Sunday, February 25, 2024

Next Goal Wins (2023 film)


Based on the 2014 documentary film by Mike Brett and Steve Jamison, Next Goal Wins is the real-life story of Dutch-American soccer coach Thomas Rongen who is given an impossible task in turning the America Samoan national team from one of the worst teams in the world to become an elite team in their attempt to qualify for the 2014 FIFA World Cup. Directed by Taika Waititi and screenplay by Waititi and Iain Morris, the film is a dramatic take of this real-life story in which a troubled coach faces the prospect of being fired only to take on this impossible task to coach a team who were notorious for losing a World Cup qualifying game in 2001 to a score of 31-0. Starring Michael Fassbender, Oscar Kightley, Kaimana, David Fane, Rachel House, Beulah Koale, Will Arnett, Kaitlyn Dever, Luke Hemsworth, Rhys Darby, and Elisabeth Moss. Next Goal Wins is a heartfelt and witty film from Taika Waititi.

Set in 2011, the film around the Dutch-American soccer coach Thomas Rongen (Michael Fassbender) who reluctantly takes the job of coaching the worst team in the world in America Samoa for an upcoming qualifying match for the 2014 FIFA World Cup. It is a film with a simple premise yet it is told in an offbeat fashion as it plays into a man at the bottom of his life as he has gained a notorious reputation for his angry outbursts in soccer games as he is forced to take this job or else become unemployed. The film’s screenplay by Taika Waititi and Iain Morris is largely straightforward though it opens with an America-Samoan priest (Taika Waititi) revealing about this story with some additional embellishments and dramatic liberties including a small tale about the infamous 2001 FIFA World Cup qualifying game between America Samoa and Australia in which the former lost to the latter in a score of 31-0.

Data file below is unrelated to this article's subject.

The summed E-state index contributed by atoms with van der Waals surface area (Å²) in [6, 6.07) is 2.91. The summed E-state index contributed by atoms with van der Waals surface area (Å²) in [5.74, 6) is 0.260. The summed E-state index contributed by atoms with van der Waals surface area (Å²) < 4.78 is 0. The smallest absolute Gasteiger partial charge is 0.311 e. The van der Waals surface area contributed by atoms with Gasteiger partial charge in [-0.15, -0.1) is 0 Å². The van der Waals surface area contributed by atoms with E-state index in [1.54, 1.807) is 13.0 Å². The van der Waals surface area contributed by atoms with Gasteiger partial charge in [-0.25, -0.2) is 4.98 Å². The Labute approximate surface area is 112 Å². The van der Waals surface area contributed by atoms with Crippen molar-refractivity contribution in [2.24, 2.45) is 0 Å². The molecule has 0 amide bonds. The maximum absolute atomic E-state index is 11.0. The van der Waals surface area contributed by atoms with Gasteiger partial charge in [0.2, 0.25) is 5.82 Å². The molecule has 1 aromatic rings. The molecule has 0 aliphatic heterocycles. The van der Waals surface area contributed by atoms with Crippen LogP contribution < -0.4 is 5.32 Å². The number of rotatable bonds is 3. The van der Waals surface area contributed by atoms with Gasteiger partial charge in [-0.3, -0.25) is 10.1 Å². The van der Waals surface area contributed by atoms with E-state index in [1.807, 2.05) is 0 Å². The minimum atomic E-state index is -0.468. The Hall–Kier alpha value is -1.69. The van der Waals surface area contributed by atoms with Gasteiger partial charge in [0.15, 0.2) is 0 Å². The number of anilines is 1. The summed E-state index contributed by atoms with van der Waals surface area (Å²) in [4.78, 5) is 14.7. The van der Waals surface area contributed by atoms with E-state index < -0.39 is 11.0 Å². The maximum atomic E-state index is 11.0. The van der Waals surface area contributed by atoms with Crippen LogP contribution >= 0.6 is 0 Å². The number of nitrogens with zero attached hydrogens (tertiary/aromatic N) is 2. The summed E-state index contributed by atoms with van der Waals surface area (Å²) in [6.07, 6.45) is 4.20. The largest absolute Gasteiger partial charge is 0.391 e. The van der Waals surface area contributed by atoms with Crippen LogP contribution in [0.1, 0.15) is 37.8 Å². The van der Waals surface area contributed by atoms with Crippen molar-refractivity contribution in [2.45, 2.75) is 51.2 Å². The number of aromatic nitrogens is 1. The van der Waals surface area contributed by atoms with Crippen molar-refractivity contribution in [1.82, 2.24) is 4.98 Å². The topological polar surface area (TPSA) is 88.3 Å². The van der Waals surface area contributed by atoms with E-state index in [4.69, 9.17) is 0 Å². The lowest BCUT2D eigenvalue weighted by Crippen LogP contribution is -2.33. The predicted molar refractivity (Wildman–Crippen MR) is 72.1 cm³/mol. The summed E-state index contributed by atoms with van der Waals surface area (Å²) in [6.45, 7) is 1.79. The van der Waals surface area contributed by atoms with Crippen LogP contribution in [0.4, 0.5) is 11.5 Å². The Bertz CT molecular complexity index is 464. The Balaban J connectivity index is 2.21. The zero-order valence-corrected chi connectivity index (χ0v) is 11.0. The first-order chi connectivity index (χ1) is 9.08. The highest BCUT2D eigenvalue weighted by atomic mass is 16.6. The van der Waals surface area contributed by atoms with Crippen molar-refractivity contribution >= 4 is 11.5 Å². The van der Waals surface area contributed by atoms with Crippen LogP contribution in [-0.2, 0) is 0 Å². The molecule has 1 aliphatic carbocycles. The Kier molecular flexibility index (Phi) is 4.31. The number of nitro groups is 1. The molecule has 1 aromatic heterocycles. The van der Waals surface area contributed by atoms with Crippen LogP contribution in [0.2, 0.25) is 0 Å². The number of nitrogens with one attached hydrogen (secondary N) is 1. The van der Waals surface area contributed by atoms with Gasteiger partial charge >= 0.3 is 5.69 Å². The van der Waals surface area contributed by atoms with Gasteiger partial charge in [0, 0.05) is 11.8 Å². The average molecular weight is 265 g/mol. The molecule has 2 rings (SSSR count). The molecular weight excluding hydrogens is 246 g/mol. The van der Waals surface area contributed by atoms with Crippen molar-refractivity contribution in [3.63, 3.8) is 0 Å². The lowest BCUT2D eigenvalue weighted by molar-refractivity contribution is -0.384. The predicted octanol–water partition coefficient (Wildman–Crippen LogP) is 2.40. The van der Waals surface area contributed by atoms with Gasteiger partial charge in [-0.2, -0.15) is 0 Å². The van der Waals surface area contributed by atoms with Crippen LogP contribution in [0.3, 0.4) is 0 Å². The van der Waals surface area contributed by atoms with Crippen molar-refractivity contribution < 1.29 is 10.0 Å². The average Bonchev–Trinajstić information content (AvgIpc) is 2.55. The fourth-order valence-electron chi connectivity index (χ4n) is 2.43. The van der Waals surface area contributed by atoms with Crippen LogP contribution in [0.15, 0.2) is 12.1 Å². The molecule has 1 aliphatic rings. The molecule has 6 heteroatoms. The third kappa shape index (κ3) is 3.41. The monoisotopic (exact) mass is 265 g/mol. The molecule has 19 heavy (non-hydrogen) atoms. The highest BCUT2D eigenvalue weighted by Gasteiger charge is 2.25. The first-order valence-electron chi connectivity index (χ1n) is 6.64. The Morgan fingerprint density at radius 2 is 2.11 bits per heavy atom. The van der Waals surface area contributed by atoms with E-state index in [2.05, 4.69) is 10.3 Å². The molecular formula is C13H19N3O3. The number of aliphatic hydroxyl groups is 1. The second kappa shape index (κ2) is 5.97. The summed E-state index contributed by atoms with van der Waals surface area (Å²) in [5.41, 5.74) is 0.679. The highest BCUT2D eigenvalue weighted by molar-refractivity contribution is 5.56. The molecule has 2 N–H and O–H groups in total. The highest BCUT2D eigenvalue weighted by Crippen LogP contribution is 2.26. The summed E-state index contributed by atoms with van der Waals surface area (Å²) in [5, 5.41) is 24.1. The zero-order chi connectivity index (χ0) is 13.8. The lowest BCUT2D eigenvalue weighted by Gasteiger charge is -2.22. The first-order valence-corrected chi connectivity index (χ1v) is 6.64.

The screenplay doesn’t just play into Rongen’s struggle to turn this team of misfits into a capable team but also with the America Samoan culture that is quite unique in terms of their devotion to faith as they would stop doing everything during a prayer bell as well as the fact that their upbeat despite the losses they take. Even as he learns that many of the players and staff that work for the national team have multiple jobs and don’t take things too seriously as it is a source of conflict for Rongen who takes the game seriously. Still, Rongen would find ways to connect with the locals in the team’s president Tavita (Michael Kightley) as well as a fa’afafine in Jaiyah Saelua (Kaimana) whom Rongen sees as a natural defender as well as making him/her the team captain. Saelua would also help him recruit players including Nicky Salapu (Uli Latukefu) who was the goalie of that infamous game from 2001. The script also plays into Rongen’s reluctance to open up as he’s been separated from his wife Gail (Elisabeth Moss) who was the person that suggested him for this job as a way to cope with issues he’s been trying to avoid.